Let’s look at Apple TV. It offers by far the most powerful CPU, and a very generous storage. It might be the most expensive device, but considering performance alone, AppleTV gets you 14 Geekbench points per Euro. Now, adding the extra storage and great software from Apple, it’s by no means expensive, considering what you get. Then, from a longevity perspective, both the 4GiB and the 32 GiB of storage will ensure this device will last for at least 4 years, without having RAM and storage issues.
The second most expensive device on the table is the Nvidia Shield. Comparing to AppleTV, for 50€ less, you get half the RAM, and a quarter of the storage. Then, at 4.8 Geekbench points per Euro, you only get a third of AppleTV. Make no mistake, the Nvidia shield is a far worse deal than an AppleTV. Finally, from a longevity standpoint, the 2GiB RAM and 8GiB won’t let anyone sleep tightly for a long time. Most applications supporting 4K content already require 2GiB, which means you’ll only have one application running at any given moment. Please mind, Nvidia Shield only supports AndroidTV 8 right now.
Then, finally enters Google. The Google Chromecast with Google TV is a long name to a simple device: an Android TV HDMI dongle running version 10 of the operative system. Powering this device you’ll find the first AmLogic SoC of the table, and a very special one. The S905D3 was specifically designed for Google to power this device, ensuring it can run under a very limited power envelope and thermals. At 7.5 Geekbench points per Euro, it’s a much better deal than the Nvidia Shield, However, being based on a such a small package, doesn’t come without constraints: you get the mandatory 2GiB RAM sufficient to run AndroidTV at 4K, but the flash is limited to 4GiB. This is enough to hold the AndroidTV system, and most common applications, but that’s it. And, let’s hope applications don’t bloat too much.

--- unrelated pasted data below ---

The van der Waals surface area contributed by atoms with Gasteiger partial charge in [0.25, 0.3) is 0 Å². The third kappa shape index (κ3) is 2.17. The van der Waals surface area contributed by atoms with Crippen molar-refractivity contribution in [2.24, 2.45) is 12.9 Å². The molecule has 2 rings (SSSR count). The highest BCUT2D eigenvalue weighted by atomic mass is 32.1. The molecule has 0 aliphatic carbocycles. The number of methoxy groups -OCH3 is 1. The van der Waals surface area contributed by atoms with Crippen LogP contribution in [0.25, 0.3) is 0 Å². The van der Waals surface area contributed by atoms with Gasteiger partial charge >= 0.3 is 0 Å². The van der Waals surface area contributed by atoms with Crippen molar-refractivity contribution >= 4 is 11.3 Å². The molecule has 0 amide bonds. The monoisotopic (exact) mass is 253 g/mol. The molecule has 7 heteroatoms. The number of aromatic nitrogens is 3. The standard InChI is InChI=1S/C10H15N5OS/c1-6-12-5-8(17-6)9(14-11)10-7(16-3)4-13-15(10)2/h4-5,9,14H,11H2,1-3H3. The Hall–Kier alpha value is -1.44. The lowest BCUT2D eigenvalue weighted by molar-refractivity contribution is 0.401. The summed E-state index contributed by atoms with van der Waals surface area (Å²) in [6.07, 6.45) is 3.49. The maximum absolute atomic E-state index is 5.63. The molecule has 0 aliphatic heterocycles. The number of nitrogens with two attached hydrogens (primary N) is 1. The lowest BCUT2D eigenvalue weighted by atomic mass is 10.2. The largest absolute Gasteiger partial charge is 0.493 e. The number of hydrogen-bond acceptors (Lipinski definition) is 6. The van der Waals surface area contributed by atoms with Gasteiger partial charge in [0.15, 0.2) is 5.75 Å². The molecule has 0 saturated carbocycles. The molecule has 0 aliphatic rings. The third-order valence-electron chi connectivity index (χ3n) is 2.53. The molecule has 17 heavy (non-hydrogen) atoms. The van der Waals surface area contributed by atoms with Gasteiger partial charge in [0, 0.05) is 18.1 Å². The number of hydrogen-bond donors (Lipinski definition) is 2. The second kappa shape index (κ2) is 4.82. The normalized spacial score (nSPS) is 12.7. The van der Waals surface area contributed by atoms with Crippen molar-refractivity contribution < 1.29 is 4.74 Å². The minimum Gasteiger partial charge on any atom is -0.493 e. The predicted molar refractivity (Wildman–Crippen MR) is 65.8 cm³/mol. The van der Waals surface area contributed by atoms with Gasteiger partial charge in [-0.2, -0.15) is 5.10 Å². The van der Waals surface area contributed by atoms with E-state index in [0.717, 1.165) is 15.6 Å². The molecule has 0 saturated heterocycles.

The most common player of them all is the Xiaomi Mi 4K. It’s very low priced and extremely streamlined Android TV integration makes it a very common sight on living rooms. For 50€ you get an AmLogic S905X and twice the storage of Google Chromecast. Now, the extra storage will definitely feel nice, but apart from allowing you to have a huge list of applications installed, there’s little else it adds. Considering this is a most common device, the 7.1 Geekbench points per Euro doesn’t make it such a good deal as you might expect.
Finally enters the Mecool KM6 Deluxe. This is a fairly unknown device, but it packs quite of a punch. For around 70€, it gets you almost twice the performance of the Xiaomi Mi 4K, and above that of the Chromecast. Then, it gets you a huge 32GiB of storage, and most important 4GiB of RAM, and this is where this player makes a difference. This is the only device which you can actually compare with the AppleTV, featuring the same amount of RAM and flash, but half the performance per Euro. In fact, this underlines how good of a deal the AppleTV is. Having 4GiB of RAM means that this device has 3.5x as much free RAM, as any other Android TV device listed above, allowing instantaneous switching between applications, as it has enough RAM to maintain several applications running, and at the same time, it will last until its CPU isn’t fast enough, in many years. Those 4 GiB will ensure it will outlive all others except the AppleTV.
However, if we limit the analysis to Android TV devices, it’s by far the best deal of the bunch. This makes the Nvidia Shield a most terrible deal, at half the performance per Euro, half the RAM and a quarter of the storage. If you’re looking for an AndroidTV media player, this is the one you should pick.
The Android TV baseline: 2GiB RAM for UHD and moving past that
The vast majority of Android TV media players have 2GiB of RAM, including Google’s Chromecast and Nvidia Shield, and even most Android TV SmartTVs. There’s a good reason for this. Decoding H.265 at 4K resolutions requires in excess of 400MB alone. Then, you need to factor in the GPU RAM, and the actual AndroidTV RAM footprint and the device’s launcher. All said and done, from the initial 2GiB, you’re left with around 750 MiB. This has a fundamental effect of telling application developers that they must design their applications with this limit in mind.